Khrustalyov, mashinu! aka Khrustalyov, My Car! (Aleksei German, 1998) I cant remember who said it, but the quote was “Khrustalyov, My Car! is a mix of Fedrico Fellini and Andrie Tarkovsky”, to some extent the quote speak best for the film, for it has a roller coaster ride with its unique characters of the likes in a Fellini film, as it also a film rich with Tarkovsky moments, but with hyper realism, saying that, one could never judge a film by comparing it to that of others. Khrustalyov, My Car! is a pure Aleksi German film, and perhaps his masterpiece. As always, expect masterful black and white cinematography,  especially the use of depth of field, it is used to highlight everything, not only the action within the frame, but characters insignificant to the action, passerby present for no reason; a man looking at a distance at the foreground where an argument is taking place, but he is light more brightly than the foreground, or suddenly, a character block the camera, we won’t see the action, or the action take place offstage, we only hear sound of the action, as always, long tracking shots and lengthy takes make the film depend very little on editing.  “The mills of the Gods grind slowly, but they grind exceeding fine”,  said the Greek philosopher Sextus Empiricus, so it is with General Yuri Glinshi, one moment he is exiled, next, he is by Stalin’s deathbed. The characters show their suffering and joy by action, not words or meditation, the General’s wife is sad, or rather, she is going mad after her husband is taken away,  she won’t sit and cry, nor would she talk to other about her misfortunes, rather, she pick a bucket full of dirty cloth and smash it on top of her head. When a character is hopeless to respond to violent, they slap themselves on the face, for they are hopeless. All the character in the film behave like children when driven to the edge, they react by use of violent to express their disapproval or by playing games and laughter to express their joy. The desperation and inability to control their life drive them to the edge, but this illusion of state of the mind as is with the General take a twist into the reality of the time, as he is falling from the grace, the film become an absurdest nightmare, as cruel fate make an animal out of him, in a demonstration of realism in violence and savagery that few films dare to get there,he is told. “Don’t tempt fate, mister”, tempt it or not, he has to live it, the life, the fall and rise of a General, his title alone determine how others view him, for his personality, deeds and character is judged by his position alone and nothing more.

 

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About Karzan Kardozi

Just another cinephile writing about Life and nothing more......
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9 Responses to The Films of Aleksei German

  1. Mitchell says:

    Karzan,
    Thank you so much for this very interesting post. I had never heard of Germna before and the films sound fascinating. I wonder how available they would be here in the US. A friend of mine recently lent me a copy of The Commissar by Aleksandr Askoldov, and a lot of your descriptions of the German films made me think of The Commissar. Are you familiar with it? Is it comparable to German’s work?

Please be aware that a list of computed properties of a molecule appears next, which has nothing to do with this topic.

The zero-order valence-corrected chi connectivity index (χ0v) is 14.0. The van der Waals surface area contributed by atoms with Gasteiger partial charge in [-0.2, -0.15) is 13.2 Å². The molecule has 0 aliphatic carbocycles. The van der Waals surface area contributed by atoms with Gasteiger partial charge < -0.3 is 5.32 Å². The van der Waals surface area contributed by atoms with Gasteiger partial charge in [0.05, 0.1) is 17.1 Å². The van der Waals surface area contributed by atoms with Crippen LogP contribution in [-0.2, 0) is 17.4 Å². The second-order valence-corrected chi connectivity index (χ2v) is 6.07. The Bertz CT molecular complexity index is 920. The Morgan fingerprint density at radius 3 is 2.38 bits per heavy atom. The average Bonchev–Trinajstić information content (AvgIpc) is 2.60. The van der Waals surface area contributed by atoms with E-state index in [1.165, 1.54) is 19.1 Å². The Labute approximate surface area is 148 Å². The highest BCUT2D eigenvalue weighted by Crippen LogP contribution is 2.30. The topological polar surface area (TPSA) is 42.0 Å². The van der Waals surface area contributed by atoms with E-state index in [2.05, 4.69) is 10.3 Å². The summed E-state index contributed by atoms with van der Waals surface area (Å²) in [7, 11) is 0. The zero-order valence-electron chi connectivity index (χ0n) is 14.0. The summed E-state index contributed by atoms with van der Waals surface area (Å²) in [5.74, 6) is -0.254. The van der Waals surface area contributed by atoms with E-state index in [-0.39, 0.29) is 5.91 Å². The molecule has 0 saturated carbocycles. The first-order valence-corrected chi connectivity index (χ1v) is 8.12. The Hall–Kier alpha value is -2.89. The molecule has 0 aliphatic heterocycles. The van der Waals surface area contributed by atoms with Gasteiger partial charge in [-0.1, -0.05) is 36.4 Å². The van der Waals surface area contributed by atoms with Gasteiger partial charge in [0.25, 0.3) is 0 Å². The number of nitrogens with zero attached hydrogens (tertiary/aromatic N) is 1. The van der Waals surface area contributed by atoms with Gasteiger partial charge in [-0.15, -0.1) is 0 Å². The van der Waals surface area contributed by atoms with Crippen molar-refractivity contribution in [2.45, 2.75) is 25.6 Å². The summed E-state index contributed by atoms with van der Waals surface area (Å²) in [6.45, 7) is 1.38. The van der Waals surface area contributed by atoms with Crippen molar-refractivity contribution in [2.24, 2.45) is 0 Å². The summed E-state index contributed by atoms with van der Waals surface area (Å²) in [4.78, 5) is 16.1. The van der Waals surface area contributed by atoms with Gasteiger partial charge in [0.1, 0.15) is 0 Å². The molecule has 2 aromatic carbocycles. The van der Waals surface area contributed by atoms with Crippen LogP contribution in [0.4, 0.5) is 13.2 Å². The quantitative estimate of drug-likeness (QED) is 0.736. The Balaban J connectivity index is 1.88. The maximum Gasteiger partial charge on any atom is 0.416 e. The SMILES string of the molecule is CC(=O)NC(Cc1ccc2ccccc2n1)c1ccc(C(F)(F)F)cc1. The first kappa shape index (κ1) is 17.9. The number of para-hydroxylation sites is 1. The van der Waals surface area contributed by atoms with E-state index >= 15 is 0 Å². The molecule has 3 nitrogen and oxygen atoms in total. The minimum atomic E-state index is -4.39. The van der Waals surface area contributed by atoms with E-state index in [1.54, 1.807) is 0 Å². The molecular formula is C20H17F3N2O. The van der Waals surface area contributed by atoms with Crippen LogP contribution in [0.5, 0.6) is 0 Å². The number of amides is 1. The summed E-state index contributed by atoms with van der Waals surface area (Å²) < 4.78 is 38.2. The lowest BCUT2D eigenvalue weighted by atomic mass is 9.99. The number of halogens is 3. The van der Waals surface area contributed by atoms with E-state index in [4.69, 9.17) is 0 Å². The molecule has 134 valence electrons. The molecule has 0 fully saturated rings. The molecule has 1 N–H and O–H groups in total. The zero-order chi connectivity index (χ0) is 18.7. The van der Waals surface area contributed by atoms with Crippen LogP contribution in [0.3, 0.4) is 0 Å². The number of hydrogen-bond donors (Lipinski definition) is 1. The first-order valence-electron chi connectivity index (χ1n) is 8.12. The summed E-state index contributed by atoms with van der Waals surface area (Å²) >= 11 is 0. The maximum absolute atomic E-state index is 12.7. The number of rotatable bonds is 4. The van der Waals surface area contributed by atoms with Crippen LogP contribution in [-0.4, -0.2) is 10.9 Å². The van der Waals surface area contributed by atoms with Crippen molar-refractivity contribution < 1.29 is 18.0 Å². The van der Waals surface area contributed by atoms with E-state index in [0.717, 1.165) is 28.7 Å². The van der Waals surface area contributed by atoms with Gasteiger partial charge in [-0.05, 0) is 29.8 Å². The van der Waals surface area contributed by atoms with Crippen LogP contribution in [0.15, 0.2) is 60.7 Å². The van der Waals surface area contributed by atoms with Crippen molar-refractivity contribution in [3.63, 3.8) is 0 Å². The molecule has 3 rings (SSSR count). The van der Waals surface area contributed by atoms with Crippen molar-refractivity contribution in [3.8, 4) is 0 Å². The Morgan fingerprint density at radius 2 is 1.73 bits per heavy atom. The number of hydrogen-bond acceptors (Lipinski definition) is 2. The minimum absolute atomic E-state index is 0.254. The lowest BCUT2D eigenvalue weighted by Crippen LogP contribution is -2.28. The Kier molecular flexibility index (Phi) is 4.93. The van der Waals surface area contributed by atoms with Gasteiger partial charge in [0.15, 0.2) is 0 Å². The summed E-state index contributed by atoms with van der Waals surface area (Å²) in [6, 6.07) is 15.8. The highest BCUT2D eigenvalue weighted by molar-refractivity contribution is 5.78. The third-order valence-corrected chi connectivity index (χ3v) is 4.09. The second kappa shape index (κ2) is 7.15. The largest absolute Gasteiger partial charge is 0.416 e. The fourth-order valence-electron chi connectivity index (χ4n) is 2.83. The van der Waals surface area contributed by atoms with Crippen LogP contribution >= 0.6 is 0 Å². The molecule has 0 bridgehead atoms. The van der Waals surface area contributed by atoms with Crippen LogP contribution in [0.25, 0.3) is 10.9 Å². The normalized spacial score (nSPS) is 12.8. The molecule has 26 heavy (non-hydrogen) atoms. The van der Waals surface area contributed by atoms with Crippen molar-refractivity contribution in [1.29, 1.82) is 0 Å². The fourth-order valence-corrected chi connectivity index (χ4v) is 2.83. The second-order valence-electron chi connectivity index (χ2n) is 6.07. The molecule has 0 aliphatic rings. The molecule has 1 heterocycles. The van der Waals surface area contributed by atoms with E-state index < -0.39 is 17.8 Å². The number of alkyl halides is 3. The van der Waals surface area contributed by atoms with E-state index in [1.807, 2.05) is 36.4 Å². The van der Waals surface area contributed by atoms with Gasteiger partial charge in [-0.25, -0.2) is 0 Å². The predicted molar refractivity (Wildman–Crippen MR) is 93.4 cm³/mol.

Also, thanks fo much for following my blog, thediscreetbourgeios.wordpress.com. I am honored to have such an informed, thoughtful person following me.

    – Mitchell Brown

    • Unfortunately none of German’s film is available on DVD in the States, as a matter of fact, not that many Soviet films are available in US for distribution (a sad legacy of the Cold War) for the exception of the big shots, the Soviet Silent filmmakers and the likes of Tarkovksy, Kalazotov, Chukhari, and Larisa Shepitko thanks to Criterion Collection. You could find almost all of Aleksey German’s film online if you search the right file-sharing sites.

      I have seen The Commissar, it is indeed inline with Aleksey German’s film, the film was banned for many years, for it is a revisionist film. Soviet cinema of 60s is a revisionist period, just as 70s cinema is a personal one. There are great many more films and masters of Soviet cinema that are ignored by both the distribution companies and the critics alike.

  2. Karzan, Hello from Michigan in America. How are you? I am hoping to plant some seeds of goodwill at your blog here. I had a thought after coming across your site that it would be interesting to attempt to set a fire of inspiration. In your mind and heart what is your vision of a yet to be made film that would surpass the beauty, power and intensity of each and every film ever made in history until now? Perhaps your reply would inspire to one or more or many of your readers to make the effort to actually make such a film. Do you see how I am trying to create inspiration around the Earth with this communication?
    Unconditional love to you and all of your readers.
    Jerry

    • Thanks for your kind words Jerry, that question is really tough; for each individual has a unique view on life and one has not only to experience life, but also dig deep into one’s soul in order to communicate to others what he/she consider to be truth, but once they find it, as an observer or a viewer we could experience the same emotion that the creator of the work once experienced.

  3. Karzan,
    Have you ever read the nonfiction book “What Is Art?” by Leo Tolstoy? What Tolstoy has to say about real art, if known by all serious artists, would raise the level of artistic creation to a height never before seen on this Earth. His criterion for real art is that the work must convey the highest spiritual feeling on the Earth and it must, as a result, be seen as the catalyst for literal improvements in the conditions of human beings everywhere. Mahatma Gandhi considered “What Is Art?” to be Tolstoy’s masterwork. Any man or woman who wants to be a true artist would be helped enormously by reading this profoundly powerful book by Tolstoy.
    Thank you,
    Jerry

  4. Pingback: Trial on the Road (Proverka na dorogakh, USSR 1971/1985) « The Case for Global Film